WONZ 252 – Max Speedy’s Navy Flying

Guest: Max Speedy

Host: Dave Homewood

Recorded: 13th of December 2021

Released: 14th of January 2022

Duration: 1 hour 48 minutes 11 seconds

This is the third and likely final interview with Max Speedy. Born in Levin, New Zealand in 1944, Max moved with his family to Australia when he was five years old. He joined the Royal Australian Navy in 1962 on a course to be one of the first Observers trained to fly as crew in the new Westland Wessex 31A anti-submarine helicopters. He trained initially at HMAS Cerberus, before being attached to the Royal Navy’s Hal Far Observer School, at HMS Falcon, in Malta. There he being flying training in the Percival Sea Prince.

On completing that period of training and returning to Australia he joined No. 725 Squadron and got to grips with flying as an observer in the helicopters.  He and his fellow trainees spent time onboard HMAS Watson and its anti-submarine sonar training school.

Max was then posted to No. 817 Squadron aboard carrier HMS Melbourne and undertook his first operational cruise to Singapore where the aircraft carrier worked alongside the Royal Navy in the region.

On returning to Australia, Max was preparing for the next cruise on Melbourne with the squadron in 1964 when, on the night before they were to sail, the carrier collided with HMAS Voyager and cut her in half. He and his fellow helicopter crews were heavily involved in the rescue efforts, which delayed the sailing till Melbourne was repaired. They then completed another operational tour in South-East Asia.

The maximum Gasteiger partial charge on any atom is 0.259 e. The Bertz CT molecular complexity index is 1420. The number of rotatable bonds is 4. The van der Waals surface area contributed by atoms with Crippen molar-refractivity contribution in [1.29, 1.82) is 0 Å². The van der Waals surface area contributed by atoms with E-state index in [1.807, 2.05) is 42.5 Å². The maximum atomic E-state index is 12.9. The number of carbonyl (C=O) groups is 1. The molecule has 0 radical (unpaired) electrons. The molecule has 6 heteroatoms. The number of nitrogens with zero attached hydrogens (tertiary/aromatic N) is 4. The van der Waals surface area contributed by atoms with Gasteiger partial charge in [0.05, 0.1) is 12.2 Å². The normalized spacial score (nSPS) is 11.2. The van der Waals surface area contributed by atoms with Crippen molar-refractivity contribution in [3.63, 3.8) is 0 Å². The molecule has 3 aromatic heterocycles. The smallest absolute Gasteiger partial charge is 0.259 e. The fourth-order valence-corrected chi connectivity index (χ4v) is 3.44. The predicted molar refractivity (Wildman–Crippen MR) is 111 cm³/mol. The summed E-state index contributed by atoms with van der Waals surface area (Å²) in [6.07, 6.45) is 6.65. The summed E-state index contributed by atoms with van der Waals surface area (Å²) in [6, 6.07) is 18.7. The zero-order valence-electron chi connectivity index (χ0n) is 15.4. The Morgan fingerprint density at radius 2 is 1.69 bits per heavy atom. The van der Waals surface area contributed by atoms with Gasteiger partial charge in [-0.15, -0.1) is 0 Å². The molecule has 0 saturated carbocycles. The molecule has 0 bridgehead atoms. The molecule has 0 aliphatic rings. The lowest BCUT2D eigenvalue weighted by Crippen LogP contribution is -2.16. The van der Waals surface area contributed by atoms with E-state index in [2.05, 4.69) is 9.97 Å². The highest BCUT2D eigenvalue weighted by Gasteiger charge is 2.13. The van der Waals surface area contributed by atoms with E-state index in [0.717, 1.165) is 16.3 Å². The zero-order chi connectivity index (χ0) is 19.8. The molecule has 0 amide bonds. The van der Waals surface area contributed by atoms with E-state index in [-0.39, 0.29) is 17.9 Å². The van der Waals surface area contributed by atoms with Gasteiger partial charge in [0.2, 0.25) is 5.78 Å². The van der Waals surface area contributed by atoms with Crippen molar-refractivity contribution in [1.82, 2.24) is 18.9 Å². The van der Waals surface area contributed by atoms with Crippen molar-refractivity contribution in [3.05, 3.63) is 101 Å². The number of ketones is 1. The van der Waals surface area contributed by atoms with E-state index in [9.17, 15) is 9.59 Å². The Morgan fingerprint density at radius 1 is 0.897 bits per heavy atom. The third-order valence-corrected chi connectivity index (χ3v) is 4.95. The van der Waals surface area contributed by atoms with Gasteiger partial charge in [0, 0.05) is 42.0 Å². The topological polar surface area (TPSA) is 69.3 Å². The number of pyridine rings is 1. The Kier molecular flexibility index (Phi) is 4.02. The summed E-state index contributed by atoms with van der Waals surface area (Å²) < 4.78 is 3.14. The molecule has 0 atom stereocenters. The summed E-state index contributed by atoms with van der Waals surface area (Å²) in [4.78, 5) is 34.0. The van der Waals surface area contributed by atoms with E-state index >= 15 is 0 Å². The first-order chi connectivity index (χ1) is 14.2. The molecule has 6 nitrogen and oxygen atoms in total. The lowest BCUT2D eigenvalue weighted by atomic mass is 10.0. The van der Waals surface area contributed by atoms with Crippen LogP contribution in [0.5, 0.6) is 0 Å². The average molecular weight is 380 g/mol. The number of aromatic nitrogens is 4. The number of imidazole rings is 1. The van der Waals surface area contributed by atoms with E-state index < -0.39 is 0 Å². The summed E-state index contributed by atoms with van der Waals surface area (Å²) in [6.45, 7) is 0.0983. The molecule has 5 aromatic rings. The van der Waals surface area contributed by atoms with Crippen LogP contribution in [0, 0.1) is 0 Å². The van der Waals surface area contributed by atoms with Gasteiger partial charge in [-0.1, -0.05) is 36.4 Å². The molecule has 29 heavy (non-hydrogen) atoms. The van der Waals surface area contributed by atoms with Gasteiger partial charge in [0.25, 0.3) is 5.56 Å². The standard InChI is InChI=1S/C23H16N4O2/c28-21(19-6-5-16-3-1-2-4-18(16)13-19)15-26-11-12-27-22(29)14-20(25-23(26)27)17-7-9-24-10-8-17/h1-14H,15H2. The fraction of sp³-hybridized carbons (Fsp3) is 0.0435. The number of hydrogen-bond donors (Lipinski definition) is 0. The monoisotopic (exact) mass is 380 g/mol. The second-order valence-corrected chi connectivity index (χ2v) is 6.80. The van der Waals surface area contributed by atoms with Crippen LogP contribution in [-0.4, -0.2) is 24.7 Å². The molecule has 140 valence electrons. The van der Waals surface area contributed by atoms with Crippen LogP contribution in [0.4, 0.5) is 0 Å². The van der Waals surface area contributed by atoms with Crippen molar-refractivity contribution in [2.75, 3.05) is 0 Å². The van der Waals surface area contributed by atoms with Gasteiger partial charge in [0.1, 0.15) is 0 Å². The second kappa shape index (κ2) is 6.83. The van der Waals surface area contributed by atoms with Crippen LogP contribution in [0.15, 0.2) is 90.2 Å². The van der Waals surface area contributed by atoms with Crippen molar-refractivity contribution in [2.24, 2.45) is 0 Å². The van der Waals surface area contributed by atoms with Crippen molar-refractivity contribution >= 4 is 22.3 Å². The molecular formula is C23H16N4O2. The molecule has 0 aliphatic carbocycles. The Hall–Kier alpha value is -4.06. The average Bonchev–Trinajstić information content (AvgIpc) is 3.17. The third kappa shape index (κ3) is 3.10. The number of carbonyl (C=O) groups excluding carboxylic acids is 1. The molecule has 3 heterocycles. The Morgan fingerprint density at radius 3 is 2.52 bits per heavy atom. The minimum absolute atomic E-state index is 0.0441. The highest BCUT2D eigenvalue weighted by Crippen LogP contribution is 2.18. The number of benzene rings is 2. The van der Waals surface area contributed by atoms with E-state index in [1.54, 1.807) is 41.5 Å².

In 1965 Max underwent a course to become an observer in the Sea Venom, learning to use the air interception radar. At this time he was also accepted for pilot training, and was posted in 1967 to RAAF Point Cook to become a pilot.

He ended up flying as pilot back in the Wessex helicopter. But he was not on the Wessex for too long before he ended up being chosen to be the 2 i/c of the second RAN contingent to fly Hueys in Vietnam. Max talks a fair bit more about his Vietnam experiences with some great additional detail to compliment the excellent stuff from the previous episode, WONZ 251 Max Speedy’s Vietnam War.

Max talks about his career after Vietnam, spending three years in Britain attached to the Royal Navy on exchange, training new helicopter pilots with No. 705 Squadron RN at HMS Culdrose; and then a return to Australia and more flying of RAN Wessex 31B helicopters with No. 725 Squadron RAN. He was then posted to No. 723 Squadron RAN, serving on HMAS Sydney. He did a course learning to drive the naval ships, and ended up as Executive Officer aboard a destroyer HMAS Vampire. He talks about being the Equerry to HRH Prince Charles who was visiting Australia in late 1973, and he remembers working as part of the relief effort in Darwin after Tropical Cyclone Tracy destroyed the city on Christmas Eve 1974. And much more over a long RAN Fleet Air Arm career.

Today he lives on his farm and vineyard in rural Victoria, Australia, and he keeps his hand in flying as a gliding instructor.

Quick Links:

  Max Speedy on the Royal Australian Navy’s website

Max’s Previous Episode WONZ 251 on his Vietnam War Experiences

Max’s earlier Episode WONZ 249 on his father Ian Speedy’s Pacific War

An 817 Squadron Wessex closely monitors the launch of a S2 Tracker from Melbourne’s flight deck.
L-R: Chief Petty Officer George Swanson, Max Speedy and Lieutenant Peter Adams following a sortie in an 817 Squadron Wessex, circa 1963.
A Sea Venom fighter on the flight deck of HMAS Melbourne (II)
A close call for pilot Barrie Daly and Max Speedy as they ‘bounced’ over Melbourne’s arrestor wires, gaining an ‘unwelcome’ view of Melbourne’s port anchor as the aircraft clawed its way skyward.
Max (centre) with that navy beard during his tour in Vietnam with the 135th Assault Helicopter Company.
Lieutenant Speedy, DSC, RAN in the company of his grandmother and wife on the occasion of his investiture at Buckingham Palace in October 1970.
Commander Max Speedy DSC, RAN rtd.

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